The Water Princess
Author: Susan Verde
Illustrator: Peter H. Reynolds
Published September 13, 2016 by G. P. Putnam’s Sons Books for Young Readers
Goodreads Summary: Based on supermodel Georgie Badiel’s childhood, a young girl dreams of bringing clean drinking water to her African village
With its wide sky and warm earth, Princess Gie Gie’s kingdom is a beautiful land. But clean drinking water is scarce in her small African village. And try as she might, Gie Gie cannot bring the water closer; she cannot make it run clearer. Every morning, she rises before the sun to make the long journey to the well. Instead of a crown, she wears a heavy pot on her head to collect the water. After the voyage home, after boiling the water to drink and clean with, Gie Gie thinks of the trip that tomorrow will bring. And she dreams. She dreams of a day when her village will have cool, crystal-clear water of its own.
Inspired by the childhood of African–born model Georgie Badiel, acclaimed author Susan Verde and award-winning author/illustrator Peter H. Reynolds have come together to tell this moving story. As a child in Burkina Faso, Georgie and the other girls in her village had to walk for miles each day to collect water. This vibrant, engaging picture book sheds light on this struggle that continues all over the world today, instilling hope for a future when all children will have access to clean drinking water.
Ricki’s Review: This book captured my attention as soon as I saw the cover. The illustrations are beautiful, and I couldn’t help but sit for long periods of time, studying them closely. I appreciated and enjoyed this lyrical story that is based on Georgie Badiel’s childhood experiences. I have the F&G, and I am particularly excited to read the author’s note when the full book is printed. I know Georgie Badiel is an activist and leads a foundation dedicated to promoting clean drinking water and sanitation in Africa, so I think the author’s note will be particularly insightful.
Kellee’s Review: The hardest books for me to read are the books where they seem as if they are historical fiction yet they are modern stories. It makes me so sad to know that there are those like Gie Gie who must work this hard just to get water. I feel like our world must help those who struggle in this way because water is a basic need that all should have access to. I think this book is a wonderful introduction to build awareness because many students do not know what is happening around the world, and this story is told in a beautiful yet truthful and hard way. Also, the connection it has with A Long Walk to Water makes it a perfect addition to a unit looking at that novel. Additionally, I must add that Peter H. Reynolds outdid himself with the illustrations in this book. I love Reynolds’s work, but these are pure pieces of art. Beautiful. I also look forward to the end notes because I want to learn more about Georgie Badiel and her work.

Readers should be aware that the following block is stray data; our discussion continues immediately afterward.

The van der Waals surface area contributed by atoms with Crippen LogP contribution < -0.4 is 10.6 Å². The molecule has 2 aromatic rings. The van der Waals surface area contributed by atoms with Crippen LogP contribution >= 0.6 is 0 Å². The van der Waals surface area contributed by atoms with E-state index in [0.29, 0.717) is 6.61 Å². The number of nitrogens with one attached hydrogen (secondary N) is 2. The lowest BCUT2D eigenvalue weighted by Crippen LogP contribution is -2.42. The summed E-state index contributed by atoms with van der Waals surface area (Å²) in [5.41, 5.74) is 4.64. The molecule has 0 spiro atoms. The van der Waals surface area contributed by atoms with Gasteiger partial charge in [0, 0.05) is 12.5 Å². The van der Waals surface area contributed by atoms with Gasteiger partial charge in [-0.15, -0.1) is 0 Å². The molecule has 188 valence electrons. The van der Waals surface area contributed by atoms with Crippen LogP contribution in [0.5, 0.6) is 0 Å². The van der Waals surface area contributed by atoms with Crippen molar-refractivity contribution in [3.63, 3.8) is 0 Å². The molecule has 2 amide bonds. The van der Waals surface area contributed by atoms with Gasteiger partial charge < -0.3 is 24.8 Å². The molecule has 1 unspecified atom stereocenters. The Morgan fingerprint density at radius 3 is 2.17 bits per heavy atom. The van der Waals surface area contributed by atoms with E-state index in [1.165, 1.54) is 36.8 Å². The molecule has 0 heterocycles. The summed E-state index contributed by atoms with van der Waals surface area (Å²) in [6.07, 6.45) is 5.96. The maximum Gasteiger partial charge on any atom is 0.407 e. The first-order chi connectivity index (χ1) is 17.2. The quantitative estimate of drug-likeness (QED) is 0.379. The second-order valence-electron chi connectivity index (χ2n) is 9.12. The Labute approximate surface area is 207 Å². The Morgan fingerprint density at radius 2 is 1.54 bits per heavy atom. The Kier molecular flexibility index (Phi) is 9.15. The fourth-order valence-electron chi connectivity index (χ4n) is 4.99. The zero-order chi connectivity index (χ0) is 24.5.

Teachers’ Tools for Navigation: It would be great for teachers to build students’ awareness of the water/sanitation concerns within Africa. This might include reading more books about the subject and visiting websites supporting the cause. Georgie Badiel’s foundation is: http://georgiebadielfoundation.org/, and there are also many others out there, including: http://www.waterforsouthsudan.org/. I know of two elementary school classes who have devoted their entire year to raising money to build wells in Africa. These kinds of social action projects will surely impact students.
Discussion Questions: What does Princess Gie Gie’s day look like? What do the other women’s days look like? Why do you think this is?; Does Gie Gie feel frustrated? How might you feel in the same situation?; What can we do to support our peers who are living in similar situations to Gie Gie?
Flagged Passage: “My kingdom…the African sky, so wide and so close. I can almost touch the sharp edges of the stars.”
Read This If You Loved: A Long Walk to Water by Linda Sue Park; Just Add Water by Robin Hill and Charles Hall